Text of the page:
The Auto Crop filter will automatically crop photos based on a preset aspect ratio, such as 16:9, 4:3 or 1:1. At the same time you can define your own aspect ratio. The Crop filter gives you the possibility to manually remove unwanted elements by selecting the exact cropping region. You can enter the coordinates in pixels or percentage, as well as take advantage of the drag & drop interface.

Batch Editing Without Photoshop

Add Text or Logo Watermarks

Watermarking is a necessary step to protect your original photography.

If you want to batch watermark in Photoshop, the same principle applies. You have to create a watermarking action. With BatchPhoto, the process is considerably simpler: add your chosen pictures, apply the Watermark-Text or Watermark-Logo filter and make the desired customizations.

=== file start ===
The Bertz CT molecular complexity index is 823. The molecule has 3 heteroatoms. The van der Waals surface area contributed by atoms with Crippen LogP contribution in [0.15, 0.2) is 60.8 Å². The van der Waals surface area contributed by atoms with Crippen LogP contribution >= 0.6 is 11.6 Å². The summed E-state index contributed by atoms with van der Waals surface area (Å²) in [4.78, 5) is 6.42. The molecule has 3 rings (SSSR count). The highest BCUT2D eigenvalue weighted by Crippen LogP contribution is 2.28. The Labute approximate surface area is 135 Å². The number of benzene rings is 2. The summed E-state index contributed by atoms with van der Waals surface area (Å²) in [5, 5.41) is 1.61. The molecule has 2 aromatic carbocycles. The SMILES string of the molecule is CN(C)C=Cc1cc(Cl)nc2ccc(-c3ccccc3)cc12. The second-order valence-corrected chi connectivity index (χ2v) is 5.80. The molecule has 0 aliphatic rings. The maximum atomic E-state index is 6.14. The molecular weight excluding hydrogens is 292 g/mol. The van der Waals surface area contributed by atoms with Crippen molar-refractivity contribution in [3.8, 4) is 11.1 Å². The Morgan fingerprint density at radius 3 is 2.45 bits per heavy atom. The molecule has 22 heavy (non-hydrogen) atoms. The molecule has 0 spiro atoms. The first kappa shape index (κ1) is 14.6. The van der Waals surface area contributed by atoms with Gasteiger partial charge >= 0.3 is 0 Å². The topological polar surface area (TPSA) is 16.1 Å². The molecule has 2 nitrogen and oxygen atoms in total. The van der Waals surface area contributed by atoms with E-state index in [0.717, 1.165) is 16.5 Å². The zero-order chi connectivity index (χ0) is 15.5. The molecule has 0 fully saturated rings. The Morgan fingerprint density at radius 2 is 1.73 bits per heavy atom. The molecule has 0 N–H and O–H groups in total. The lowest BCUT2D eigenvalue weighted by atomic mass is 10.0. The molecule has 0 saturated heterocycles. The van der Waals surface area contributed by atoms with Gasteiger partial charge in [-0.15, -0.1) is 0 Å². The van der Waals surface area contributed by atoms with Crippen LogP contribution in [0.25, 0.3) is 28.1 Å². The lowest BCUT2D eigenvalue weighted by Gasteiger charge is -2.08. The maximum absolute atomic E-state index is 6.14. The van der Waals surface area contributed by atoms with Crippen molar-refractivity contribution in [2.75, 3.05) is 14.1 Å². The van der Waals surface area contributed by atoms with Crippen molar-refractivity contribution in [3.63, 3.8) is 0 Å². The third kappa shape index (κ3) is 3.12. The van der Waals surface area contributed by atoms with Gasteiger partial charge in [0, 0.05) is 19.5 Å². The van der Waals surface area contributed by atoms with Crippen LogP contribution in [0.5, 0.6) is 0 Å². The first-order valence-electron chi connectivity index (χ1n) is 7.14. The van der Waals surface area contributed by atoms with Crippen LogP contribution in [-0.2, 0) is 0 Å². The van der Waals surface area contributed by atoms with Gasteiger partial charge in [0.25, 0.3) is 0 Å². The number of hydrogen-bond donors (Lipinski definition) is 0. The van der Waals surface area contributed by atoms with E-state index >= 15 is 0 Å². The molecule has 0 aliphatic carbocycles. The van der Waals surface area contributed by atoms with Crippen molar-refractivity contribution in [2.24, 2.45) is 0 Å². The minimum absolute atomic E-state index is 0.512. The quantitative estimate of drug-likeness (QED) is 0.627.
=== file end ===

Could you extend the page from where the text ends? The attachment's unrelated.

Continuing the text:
You can position the mark where you want, resize it, rotate it to a certain angle, adjust its transparency and many more. 

Batch Editing Without Photoshop

Date/Time Stamp in Bulk

At first view this may seem something pretty basic, because almost all modern digital cameras have the capacity to stamp the date and time on a photo. This is actually true, but there are some drawbacks. For starters, you can’t really do anything about the color, size or placement of the stamp. Second of all, once you add the information on the image, it stays there. You can’t remove it if you want to.

So the best solution is to resort to an editor able to date stamp photos in bulk like BatchPhoto. The software will read the original date/time information for each image from the EXIF/IPTC records and allow you to fully customize the stamp. You’ll have the chance to set the position, choose its size, select the font style and color, adjust the opacity or apply special effects. Moreover, you will be able to customize the date and time format by choosing from a wide range of preset formats.